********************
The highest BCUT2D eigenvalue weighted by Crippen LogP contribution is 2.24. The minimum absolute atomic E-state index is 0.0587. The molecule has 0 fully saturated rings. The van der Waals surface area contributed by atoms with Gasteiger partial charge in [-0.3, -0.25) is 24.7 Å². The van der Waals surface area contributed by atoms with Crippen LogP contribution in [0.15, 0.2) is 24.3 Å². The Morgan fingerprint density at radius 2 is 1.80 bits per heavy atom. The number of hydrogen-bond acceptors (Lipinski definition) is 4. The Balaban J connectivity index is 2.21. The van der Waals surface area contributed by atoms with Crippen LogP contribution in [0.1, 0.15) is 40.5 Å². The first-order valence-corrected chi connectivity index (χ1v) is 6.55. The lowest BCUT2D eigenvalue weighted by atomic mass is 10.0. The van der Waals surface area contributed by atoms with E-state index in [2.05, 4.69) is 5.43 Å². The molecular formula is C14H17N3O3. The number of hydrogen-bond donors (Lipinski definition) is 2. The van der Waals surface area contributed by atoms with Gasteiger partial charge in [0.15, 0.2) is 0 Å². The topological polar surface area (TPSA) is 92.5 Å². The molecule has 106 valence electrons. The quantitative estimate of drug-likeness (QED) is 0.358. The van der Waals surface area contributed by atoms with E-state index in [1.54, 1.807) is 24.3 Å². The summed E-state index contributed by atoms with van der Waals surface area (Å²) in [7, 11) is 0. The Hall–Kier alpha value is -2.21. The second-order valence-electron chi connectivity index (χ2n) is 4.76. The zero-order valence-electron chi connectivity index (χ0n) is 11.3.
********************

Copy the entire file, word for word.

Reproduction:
The highest BCUT2D eigenvalue weighted by Crippen LogP contribution is 2.24. The minimum absolute atomic E-state index is 0.0587. The molecule has 0 fully saturated rings. The van der Waals surface area contributed by atoms with Gasteiger partial charge in [-0.3, -0.25) is 24.7 Å². The van der Waals surface area contributed by atoms with Crippen LogP contribution in [0.15, 0.2) is 24.3 Å². The Morgan fingerprint density at radius 2 is 1.80 bits per heavy atom. The number of hydrogen-bond acceptors (Lipinski definition) is 4. The Balaban J connectivity index is 2.21. The van der Waals surface area contributed by atoms with Crippen LogP contribution in [0.1, 0.15) is 40.5 Å². The first-order valence-corrected chi connectivity index (χ1v) is 6.55. The lowest BCUT2D eigenvalue weighted by atomic mass is 10.0. The van der Waals surface area contributed by atoms with E-state index in [2.05, 4.69) is 5.43 Å². The molecular formula is C14H17N3O3. The number of hydrogen-bond donors (Lipinski definition) is 2. The van der Waals surface area contributed by atoms with Gasteiger partial charge in [0.15, 0.2) is 0 Å². The topological polar surface area (TPSA) is 92.5 Å². The molecule has 106 valence electrons. The quantitative estimate of drug-likeness (QED) is 0.358. The van der Waals surface area contributed by atoms with E-state index in [1.54, 1.807) is 24.3 Å². The summed E-state index contributed by atoms with van der Waals surface area (Å²) in [7, 11) is 0. The Hall–Kier alpha value is -2.21. The second-order valence-electron chi connectivity index (χ2n) is 4.76. The zero-order valence-electron chi connectivity index (χ0n) is 11.3.